Mortgage Foreclosure Abuse: The Fight Continues
Posted by Larry Doyle on January 27, 2014 8:28 AM |
I wish I had the silver bullet to address and fix the rampant abusive practices that have transpired within the mortgage servicing entities of many of our large banks and elsewhere.
That said, the ongoing problematic issues within mortgage servicing practices remain prevalent. How do I know? I hear from people entangled in this mess on an ongoing basis.
In my opinion, these issues go right to the core of what I believe is the problem with the structure of our banking industry in America today. That problem centers on the fact that we have a few banks (e.g., JP Morgan Chase, Bank of America, Wells Fargo) that dominate the market, especially within the mortgage realm.
As many longtime readers of my blog are aware, this economic structure known as an oligopoly allows, if not promotes, the following abusive type practices:
1. price controls, if not outright market manipulation, via collusion
2. little to no competition
3. hoarding of information and charging excessive prices to those who want or need access to it
4. banks acting in their own self-interest rather than on behalf of their customers
Regrettably, far too many of our fellow citizens still dealing with these institutions in terms of addressing the servicing of their mortgages find themselves caught in this web. What is one to do?
I have heard from so many people who have exhausted countless hours in an attempt to get some degree of satisfaction with little to show for it. Little doubt why many are questioning the spirit of fair dealings and justice in our nation today when they are not able to get satisfaction on this front. The only issue that I might even possibly compare this frustration to is the anguish felt by so many in attempting to address their healthcare coverage. So what might one do? My tact on addressing issues of this sort is three fold:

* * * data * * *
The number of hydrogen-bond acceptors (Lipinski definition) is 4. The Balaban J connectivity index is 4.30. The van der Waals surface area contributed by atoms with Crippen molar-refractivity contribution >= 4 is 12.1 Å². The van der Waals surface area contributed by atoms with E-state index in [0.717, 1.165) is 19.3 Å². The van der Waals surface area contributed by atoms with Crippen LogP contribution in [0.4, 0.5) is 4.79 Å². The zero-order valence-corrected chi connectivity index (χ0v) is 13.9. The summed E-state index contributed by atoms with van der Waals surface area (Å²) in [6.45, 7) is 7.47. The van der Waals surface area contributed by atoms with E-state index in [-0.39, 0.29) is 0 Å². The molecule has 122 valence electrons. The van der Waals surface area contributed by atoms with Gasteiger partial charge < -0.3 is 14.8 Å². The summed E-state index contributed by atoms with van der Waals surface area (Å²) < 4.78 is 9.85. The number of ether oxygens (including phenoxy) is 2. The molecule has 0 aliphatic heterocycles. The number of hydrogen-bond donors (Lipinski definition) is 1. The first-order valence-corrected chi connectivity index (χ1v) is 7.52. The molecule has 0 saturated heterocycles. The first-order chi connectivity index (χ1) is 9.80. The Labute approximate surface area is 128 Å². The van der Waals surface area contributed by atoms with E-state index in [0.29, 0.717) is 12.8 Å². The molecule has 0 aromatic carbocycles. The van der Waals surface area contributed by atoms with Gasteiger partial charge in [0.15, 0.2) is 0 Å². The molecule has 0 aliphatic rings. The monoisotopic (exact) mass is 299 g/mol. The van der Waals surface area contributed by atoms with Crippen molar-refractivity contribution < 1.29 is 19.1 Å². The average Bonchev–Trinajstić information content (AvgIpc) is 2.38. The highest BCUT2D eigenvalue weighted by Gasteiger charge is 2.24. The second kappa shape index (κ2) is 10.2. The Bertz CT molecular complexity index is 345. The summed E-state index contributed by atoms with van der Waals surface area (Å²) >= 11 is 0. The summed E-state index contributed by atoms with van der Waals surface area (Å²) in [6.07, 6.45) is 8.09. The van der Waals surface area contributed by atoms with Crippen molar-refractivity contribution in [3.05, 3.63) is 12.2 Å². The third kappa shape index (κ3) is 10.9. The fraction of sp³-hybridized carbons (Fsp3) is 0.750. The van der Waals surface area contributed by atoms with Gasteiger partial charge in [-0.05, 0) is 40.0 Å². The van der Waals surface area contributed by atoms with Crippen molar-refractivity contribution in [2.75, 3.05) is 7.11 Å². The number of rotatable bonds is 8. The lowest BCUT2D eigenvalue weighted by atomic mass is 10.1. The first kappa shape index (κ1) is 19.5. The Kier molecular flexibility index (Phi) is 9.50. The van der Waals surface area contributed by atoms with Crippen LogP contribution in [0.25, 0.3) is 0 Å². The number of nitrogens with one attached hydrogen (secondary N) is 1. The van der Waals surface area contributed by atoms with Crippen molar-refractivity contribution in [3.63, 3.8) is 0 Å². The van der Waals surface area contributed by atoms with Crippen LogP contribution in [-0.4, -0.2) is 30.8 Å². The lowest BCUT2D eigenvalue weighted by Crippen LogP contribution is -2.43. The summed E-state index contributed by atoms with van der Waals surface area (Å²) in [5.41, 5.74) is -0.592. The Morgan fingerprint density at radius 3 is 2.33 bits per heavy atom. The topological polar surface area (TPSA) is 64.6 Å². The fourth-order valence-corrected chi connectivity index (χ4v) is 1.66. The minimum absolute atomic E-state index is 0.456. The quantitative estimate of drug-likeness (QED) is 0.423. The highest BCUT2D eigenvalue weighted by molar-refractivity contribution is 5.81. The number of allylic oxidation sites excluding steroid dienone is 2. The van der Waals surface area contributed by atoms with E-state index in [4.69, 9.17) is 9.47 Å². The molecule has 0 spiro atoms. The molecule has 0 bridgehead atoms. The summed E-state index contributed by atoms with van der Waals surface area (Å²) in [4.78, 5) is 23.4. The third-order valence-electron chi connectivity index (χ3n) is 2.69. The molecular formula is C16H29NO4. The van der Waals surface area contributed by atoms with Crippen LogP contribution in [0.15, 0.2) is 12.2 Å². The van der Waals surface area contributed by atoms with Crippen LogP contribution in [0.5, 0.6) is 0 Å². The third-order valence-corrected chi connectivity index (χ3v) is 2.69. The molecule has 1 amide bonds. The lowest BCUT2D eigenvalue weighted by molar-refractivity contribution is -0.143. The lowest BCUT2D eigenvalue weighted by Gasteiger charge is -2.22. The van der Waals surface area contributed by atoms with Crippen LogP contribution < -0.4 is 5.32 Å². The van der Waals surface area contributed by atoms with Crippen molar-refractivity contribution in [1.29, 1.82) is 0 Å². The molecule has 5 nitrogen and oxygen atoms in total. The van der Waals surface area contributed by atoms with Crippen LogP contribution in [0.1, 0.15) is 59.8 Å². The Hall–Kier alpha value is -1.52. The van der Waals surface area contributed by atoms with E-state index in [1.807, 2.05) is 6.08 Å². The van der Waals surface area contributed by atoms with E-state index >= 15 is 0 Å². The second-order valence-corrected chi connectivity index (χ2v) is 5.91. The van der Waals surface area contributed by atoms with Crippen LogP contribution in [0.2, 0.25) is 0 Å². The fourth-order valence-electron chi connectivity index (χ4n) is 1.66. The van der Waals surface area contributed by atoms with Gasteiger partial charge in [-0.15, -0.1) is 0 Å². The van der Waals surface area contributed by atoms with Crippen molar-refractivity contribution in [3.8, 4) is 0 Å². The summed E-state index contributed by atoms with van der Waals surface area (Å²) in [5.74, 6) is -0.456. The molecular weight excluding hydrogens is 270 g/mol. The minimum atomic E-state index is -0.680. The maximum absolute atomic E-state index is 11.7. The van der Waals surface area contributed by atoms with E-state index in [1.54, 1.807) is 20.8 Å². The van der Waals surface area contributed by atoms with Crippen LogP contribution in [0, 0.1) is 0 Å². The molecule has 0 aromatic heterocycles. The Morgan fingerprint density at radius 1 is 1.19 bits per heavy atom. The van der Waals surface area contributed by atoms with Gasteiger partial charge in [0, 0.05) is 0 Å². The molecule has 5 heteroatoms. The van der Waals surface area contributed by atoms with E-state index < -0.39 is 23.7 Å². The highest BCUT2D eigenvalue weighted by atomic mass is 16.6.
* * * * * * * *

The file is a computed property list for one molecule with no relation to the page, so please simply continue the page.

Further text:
1. I always look for somebody inside an organization, in this case the mortgage servicer, to whom I can go and make them “own” my case. This can certainly be a challenge and I do not pretend it is easily accomplished. I do think it is far better to spend time and effort in this pursuit than circuitously navigating a servicer in what likely feels like a merry go round.
2. Take the same tact with your elected officials, those being your attorneys general, congressmen and congresswomen, and people within the newly launched Consumer Financial Protection Bureau. Get very specific and demand that an individual stand up to “own” your case and fight on your behalf.
3. How to hold these individuals and entities accountable? Public pressure via writing about your experience and getting very specific in terms of names and details via blogs and other social media outlets. Inform the individuals up front as to the fact that you are taking your case and fight into the public arena. They will not appreciate this fact but that is too bad.
Having engaged countless investors and consumers who have been abused on a variety of fronts, ultimately I believe these steps as laid out above are the best way to go about trying to get some satisfaction.
I would certainly welcome hearing from individuals with personal experience in this space.
I will be addressing these topics on February 9th in an interview on Blogtalk Radio.
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The opinions expressed are my own. I am a proponent of real transparency within our markets so that investor confidence and investor protection can be achieved.